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In reading verse, I remark, cases of those several kinds occur, as in case 1, 2, and 3, above specified. In each of those cases, which are similar in effect, rule 2 must necessarily be varied, in reading verse, from the mode of accentuation in plain prose. But this we may observe, no effort is necessary to do this; on the contrary, it cannot well be avoided without an effort : in reading verse, of any order, a transition from the movement of the order is not natural nor easy.

Remarks.

proper to

I here pause and make a few digressive remarks. Cases like those above specified do occur in English verse, and may perhaps be analogous to those in Greek and Roman verse, which are said to have been examples coming under the figures, casura and systole.

Of the Greek and Roman languages, and of their prosodies, I have but a little knowledge. The figure căsura is spoken of by writers of Greek and Roman prosody, and according to their definition of the word, and that of our lexicographers also, we have no such figure in English verse; and hence, I have forbore to use the word cæsura in English prosody, in the sense in which it has been defined. But from what I can ascertain of the original import of the word, it signifies something like extension, or increase. * If it may

be use it in this sense, it may apply as a technical term in English prosody; and in no other sense can it be applicable. Applied thus, it may be termed the English cæsura, and may be thus defined:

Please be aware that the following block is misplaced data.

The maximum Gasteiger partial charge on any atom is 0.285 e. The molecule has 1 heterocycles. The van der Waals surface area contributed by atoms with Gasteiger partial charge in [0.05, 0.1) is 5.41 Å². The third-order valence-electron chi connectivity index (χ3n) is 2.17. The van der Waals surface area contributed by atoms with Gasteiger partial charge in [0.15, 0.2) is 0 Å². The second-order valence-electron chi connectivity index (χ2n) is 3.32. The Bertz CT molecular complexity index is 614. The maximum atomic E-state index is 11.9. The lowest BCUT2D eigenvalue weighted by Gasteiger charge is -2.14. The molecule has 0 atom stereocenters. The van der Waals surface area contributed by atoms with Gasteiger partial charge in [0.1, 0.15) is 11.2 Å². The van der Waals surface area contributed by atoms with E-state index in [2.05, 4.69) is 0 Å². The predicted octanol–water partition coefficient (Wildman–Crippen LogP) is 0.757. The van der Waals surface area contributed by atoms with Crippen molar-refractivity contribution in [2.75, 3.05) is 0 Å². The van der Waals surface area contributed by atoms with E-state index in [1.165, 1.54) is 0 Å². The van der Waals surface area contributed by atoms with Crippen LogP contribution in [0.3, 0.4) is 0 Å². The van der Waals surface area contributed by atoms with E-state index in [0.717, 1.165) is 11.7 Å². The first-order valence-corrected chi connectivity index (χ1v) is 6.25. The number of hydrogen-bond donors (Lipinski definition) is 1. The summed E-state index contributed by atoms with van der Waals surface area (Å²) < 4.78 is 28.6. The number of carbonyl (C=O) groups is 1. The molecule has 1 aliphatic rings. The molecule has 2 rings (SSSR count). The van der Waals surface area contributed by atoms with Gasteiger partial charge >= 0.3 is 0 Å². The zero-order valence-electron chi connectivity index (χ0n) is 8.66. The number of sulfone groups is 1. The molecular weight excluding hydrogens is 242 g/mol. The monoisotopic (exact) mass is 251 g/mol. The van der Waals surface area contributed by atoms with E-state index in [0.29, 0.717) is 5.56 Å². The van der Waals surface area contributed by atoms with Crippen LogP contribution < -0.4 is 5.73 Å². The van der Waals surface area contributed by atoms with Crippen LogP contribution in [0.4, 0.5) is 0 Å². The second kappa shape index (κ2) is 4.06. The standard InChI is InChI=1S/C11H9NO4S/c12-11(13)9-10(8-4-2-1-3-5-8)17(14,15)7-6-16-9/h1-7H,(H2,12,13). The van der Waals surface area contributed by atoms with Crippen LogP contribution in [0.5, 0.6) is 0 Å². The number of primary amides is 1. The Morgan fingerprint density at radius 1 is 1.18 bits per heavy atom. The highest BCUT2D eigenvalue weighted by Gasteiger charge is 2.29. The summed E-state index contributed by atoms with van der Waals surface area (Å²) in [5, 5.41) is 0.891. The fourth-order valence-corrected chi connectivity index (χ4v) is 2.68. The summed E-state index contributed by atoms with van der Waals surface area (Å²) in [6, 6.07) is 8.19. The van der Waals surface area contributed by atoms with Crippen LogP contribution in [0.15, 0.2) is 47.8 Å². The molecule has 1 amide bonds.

The cæsura is a figure in verse, which falls on a syllable, whose quantity is too small, in its relative situation, and by which its quantity is augmented in reading and recitation.

The systole, another figure, the reverse of the former, is applicable in English prosody also, and may be thus defined :

The systole is a figure in verse, which falls on a syllable whose quantity is too great, in its relative situation, and by which its quantity is lessened in reading and recitation.

These two figures occasionally occur in reading verse, when the harmony of the numbers cannot be otherwise preserved; and by the use of these, the sounds of those syllables on which they fall are varied from their common mode of pronunciation, as taught by orthography, or used in prosaic reading.

These two figures, as thus defined, in their imports and uses, are applicable to English prosody; but in the article of reading only; and will apply as variations of rule 2, in cases as above noted, in which verse is found to be anomalous, and in which the rules of prosody are found to clash with the common rules of accentuation. And, we may observe, under one or the other of these figures, the examples above cited in cases 1, 2, and 3, may come. In the word uproar, in the first cited example, both figures are properly used, as the quantity of the first syllable is depressed by the systole, and that of the other, by the cæsura.

After this manner may rule 2 be varied; and these variations are, properly speaking, figures, whether we may call them cæsura and